3. To introduce the gardeners of the industrialized world to some of the unique, unusual and exotic plants that have been used by peoples from all parts of the globe. In so doing, we may be able to prevent the extinction of some species, learn more about others and expand our knowledge while enjoying the thrill of growing something new. We can literally preserve and increase the biodiversity of the backyard garden. At the same time we gain an understanding of the wonderfully diverse peoples of this our planetary home, and combine our efforts to solve our problems together.

4. To explore the people-plant connection by respecting the traditions, legends, stories and cultures of diverse peoples. There is much to learn, and little time before many of these traditions are lost, great wisdom is forgotten and cultures become extinct. For almost every question there are many right answers.

5. To discover together new, different and sometimes ancient agricultural techniques and gardening practices. We will glimpse a future abundant with hopefulness as technology and humanity work together. Hopefully this text will lead us toward a partnership with nature, and a willingness to cooperate among ourselves.

In this book we become explorers discovering uncommon plants that have been used as food sources in the past; continue to be used today and have potential for tomorrow. We discuss vegetables with exotic names and unusual flavors; plants used in ways that may not be a part of your dining tradition. We ask you to open your mind to the diversity, and your garden to the variety. Hopefully you will be curious enough to seek further, dig deeper, learn more about the plants and the people who grow, harvest, and use them.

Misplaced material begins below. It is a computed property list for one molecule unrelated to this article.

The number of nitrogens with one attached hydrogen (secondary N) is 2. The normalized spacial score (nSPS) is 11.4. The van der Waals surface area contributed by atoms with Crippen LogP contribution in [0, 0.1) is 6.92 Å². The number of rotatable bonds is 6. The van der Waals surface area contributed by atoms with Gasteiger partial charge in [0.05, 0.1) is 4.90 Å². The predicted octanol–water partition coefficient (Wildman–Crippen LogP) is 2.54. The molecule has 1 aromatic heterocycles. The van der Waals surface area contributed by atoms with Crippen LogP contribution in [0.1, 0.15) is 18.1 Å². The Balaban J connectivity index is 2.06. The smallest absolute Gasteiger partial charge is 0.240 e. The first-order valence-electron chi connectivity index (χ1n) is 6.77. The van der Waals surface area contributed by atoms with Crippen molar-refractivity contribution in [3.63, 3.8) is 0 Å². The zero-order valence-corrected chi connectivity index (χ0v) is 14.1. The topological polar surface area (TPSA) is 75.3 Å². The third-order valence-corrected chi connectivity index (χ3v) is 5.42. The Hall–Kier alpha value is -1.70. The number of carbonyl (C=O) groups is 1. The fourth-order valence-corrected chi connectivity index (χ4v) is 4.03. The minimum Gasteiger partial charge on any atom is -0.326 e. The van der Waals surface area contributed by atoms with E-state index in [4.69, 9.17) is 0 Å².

Tomi is a writer and a former Lutheran minister from North Dakota with a deep compassion for the hungry of the world. Her husband, Hank is a horticultural therapist and writer from western Pennsylvania. Together they are activists and advocates for the poor and hungry all over the world. They have done research on micro-intensive gardening systems, and have personally grown and eaten most of the foods discussed in "Global Gardening."

This is a MUST READ for all of us gardeners interested in the unusual and the exotic, those of us concerned about the environment and everyone who is concerned about the devastation caused by global hunger. The book is 288 pages, contains 24 color photos and over 70 line drawings. Included is a list of organizations that are concerned with hunger issues all over the world and a list of resources for many of the plants described. The authors also invite you, the reader and gardener, to experiment and share your results. Every backyard gardener can also be a backyard scientist, helping to solve hunger problems, improving the quality of life for our neighbors in the global village and enriching our own lives as well. The retail price is $23.95 and a portion of the proceeds go to ECHO (Educational Concerns for Hunger Organization) in Ft Myers, Florida to help them in their efforts to alleviate hunger throughout the world.

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Revised Wednesday, November 28, 2001

Published by City Farmer
Canada's Office of Urban Agriculture